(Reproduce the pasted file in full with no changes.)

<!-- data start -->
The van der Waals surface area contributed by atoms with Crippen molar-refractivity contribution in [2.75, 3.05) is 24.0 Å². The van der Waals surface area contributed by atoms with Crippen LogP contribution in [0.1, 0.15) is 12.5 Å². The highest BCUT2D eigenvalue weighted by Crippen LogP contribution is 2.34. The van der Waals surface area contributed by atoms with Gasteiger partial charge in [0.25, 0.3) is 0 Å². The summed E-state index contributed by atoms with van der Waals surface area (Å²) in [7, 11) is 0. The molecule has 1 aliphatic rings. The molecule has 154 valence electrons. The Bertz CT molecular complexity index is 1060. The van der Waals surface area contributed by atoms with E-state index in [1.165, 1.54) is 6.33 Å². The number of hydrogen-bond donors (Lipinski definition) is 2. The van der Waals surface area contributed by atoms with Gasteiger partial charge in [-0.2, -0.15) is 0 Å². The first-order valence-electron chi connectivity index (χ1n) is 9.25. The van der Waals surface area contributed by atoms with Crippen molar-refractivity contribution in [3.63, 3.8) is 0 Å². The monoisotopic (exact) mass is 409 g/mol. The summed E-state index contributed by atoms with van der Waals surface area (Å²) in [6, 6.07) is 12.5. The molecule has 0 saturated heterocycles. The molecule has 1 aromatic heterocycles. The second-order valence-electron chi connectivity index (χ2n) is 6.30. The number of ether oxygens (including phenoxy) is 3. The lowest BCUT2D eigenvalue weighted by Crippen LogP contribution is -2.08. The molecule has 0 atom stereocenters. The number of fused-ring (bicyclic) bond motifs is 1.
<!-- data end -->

The van der Waals surface area contributed by atoms with Crippen molar-refractivity contribution in [2.75, 3.05) is 24.0 Å². The van der Waals surface area contributed by atoms with Crippen LogP contribution in [0.1, 0.15) is 12.5 Å². The highest BCUT2D eigenvalue weighted by Crippen LogP contribution is 2.34. The van der Waals surface area contributed by atoms with Gasteiger partial charge in [0.25, 0.3) is 0 Å². The summed E-state index contributed by atoms with van der Waals surface area (Å²) in [7, 11) is 0. The molecule has 1 aliphatic rings. The molecule has 154 valence electrons. The Bertz CT molecular complexity index is 1060. The van der Waals surface area contributed by atoms with E-state index in [1.165, 1.54) is 6.33 Å². The number of hydrogen-bond donors (Lipinski definition) is 2. The van der Waals surface area contributed by atoms with Gasteiger partial charge in [-0.2, -0.15) is 0 Å². The first-order valence-electron chi connectivity index (χ1n) is 9.25. The van der Waals surface area contributed by atoms with Crippen molar-refractivity contribution in [3.63, 3.8) is 0 Å². The monoisotopic (exact) mass is 409 g/mol. The summed E-state index contributed by atoms with van der Waals surface area (Å²) in [6, 6.07) is 12.5. The molecule has 0 saturated heterocycles. The molecule has 1 aromatic heterocycles. The second-order valence-electron chi connectivity index (χ2n) is 6.30. The number of ether oxygens (including phenoxy) is 3. The lowest BCUT2D eigenvalue weighted by Crippen LogP contribution is -2.08. The molecule has 0 atom stereocenters. The number of fused-ring (bicyclic) bond motifs is 1.